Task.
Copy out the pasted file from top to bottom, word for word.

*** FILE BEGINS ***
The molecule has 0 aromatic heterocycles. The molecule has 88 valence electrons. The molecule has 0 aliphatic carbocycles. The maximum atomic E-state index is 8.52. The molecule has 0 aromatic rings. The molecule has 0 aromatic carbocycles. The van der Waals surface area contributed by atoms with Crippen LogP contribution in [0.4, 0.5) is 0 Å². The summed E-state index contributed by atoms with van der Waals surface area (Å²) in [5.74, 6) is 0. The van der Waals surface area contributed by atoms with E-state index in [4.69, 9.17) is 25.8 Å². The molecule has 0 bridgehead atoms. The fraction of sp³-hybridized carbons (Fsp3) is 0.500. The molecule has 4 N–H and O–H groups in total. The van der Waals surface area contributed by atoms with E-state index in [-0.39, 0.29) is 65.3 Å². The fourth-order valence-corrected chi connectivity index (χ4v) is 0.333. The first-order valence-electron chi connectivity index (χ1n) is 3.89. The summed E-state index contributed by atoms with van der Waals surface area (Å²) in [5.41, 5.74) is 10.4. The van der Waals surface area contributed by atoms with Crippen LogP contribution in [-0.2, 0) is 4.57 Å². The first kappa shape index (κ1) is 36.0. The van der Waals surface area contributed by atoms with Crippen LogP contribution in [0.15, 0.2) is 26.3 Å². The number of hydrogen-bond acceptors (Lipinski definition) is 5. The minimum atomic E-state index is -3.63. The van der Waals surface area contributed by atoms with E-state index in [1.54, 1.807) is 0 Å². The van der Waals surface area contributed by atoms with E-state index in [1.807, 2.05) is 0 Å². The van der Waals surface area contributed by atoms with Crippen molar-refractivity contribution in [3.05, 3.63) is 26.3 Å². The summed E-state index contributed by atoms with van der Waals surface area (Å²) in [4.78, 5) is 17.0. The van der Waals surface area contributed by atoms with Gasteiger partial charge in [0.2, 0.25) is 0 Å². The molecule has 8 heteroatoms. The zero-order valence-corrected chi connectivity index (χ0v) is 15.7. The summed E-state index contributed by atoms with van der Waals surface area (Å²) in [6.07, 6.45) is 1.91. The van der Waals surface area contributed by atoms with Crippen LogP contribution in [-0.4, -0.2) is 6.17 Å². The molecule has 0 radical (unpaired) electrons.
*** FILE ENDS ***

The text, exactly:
The molecule has 0 aromatic heterocycles. The molecule has 88 valence electrons. The molecule has 0 aliphatic carbocycles. The maximum atomic E-state index is 8.52. The molecule has 0 aromatic rings. The molecule has 0 aromatic carbocycles. The van der Waals surface area contributed by atoms with Crippen LogP contribution in [0.4, 0.5) is 0 Å². The summed E-state index contributed by atoms with van der Waals surface area (Å²) in [5.74, 6) is 0. The van der Waals surface area contributed by atoms with E-state index in [4.69, 9.17) is 25.8 Å². The molecule has 0 bridgehead atoms. The fraction of sp³-hybridized carbons (Fsp3) is 0.500. The molecule has 4 N–H and O–H groups in total. The van der Waals surface area contributed by atoms with E-state index in [-0.39, 0.29) is 65.3 Å². The fourth-order valence-corrected chi connectivity index (χ4v) is 0.333. The first-order valence-electron chi connectivity index (χ1n) is 3.89. The summed E-state index contributed by atoms with van der Waals surface area (Å²) in [5.41, 5.74) is 10.4. The van der Waals surface area contributed by atoms with Crippen LogP contribution in [-0.2, 0) is 4.57 Å². The first kappa shape index (κ1) is 36.0. The van der Waals surface area contributed by atoms with Crippen LogP contribution in [0.15, 0.2) is 26.3 Å². The number of hydrogen-bond acceptors (Lipinski definition) is 5. The minimum atomic E-state index is -3.63. The van der Waals surface area contributed by atoms with E-state index in [1.54, 1.807) is 0 Å². The van der Waals surface area contributed by atoms with E-state index in [1.807, 2.05) is 0 Å². The van der Waals surface area contributed by atoms with Crippen molar-refractivity contribution in [3.05, 3.63) is 26.3 Å². The summed E-state index contributed by atoms with van der Waals surface area (Å²) in [4.78, 5) is 17.0. The van der Waals surface area contributed by atoms with Gasteiger partial charge in [0.2, 0.25) is 0 Å². The molecule has 8 heteroatoms. The zero-order valence-corrected chi connectivity index (χ0v) is 15.7. The summed E-state index contributed by atoms with van der Waals surface area (Å²) in [6.07, 6.45) is 1.91. The van der Waals surface area contributed by atoms with Crippen LogP contribution in [-0.4, -0.2) is 6.17 Å². The molecule has 0 radical (unpaired) electrons.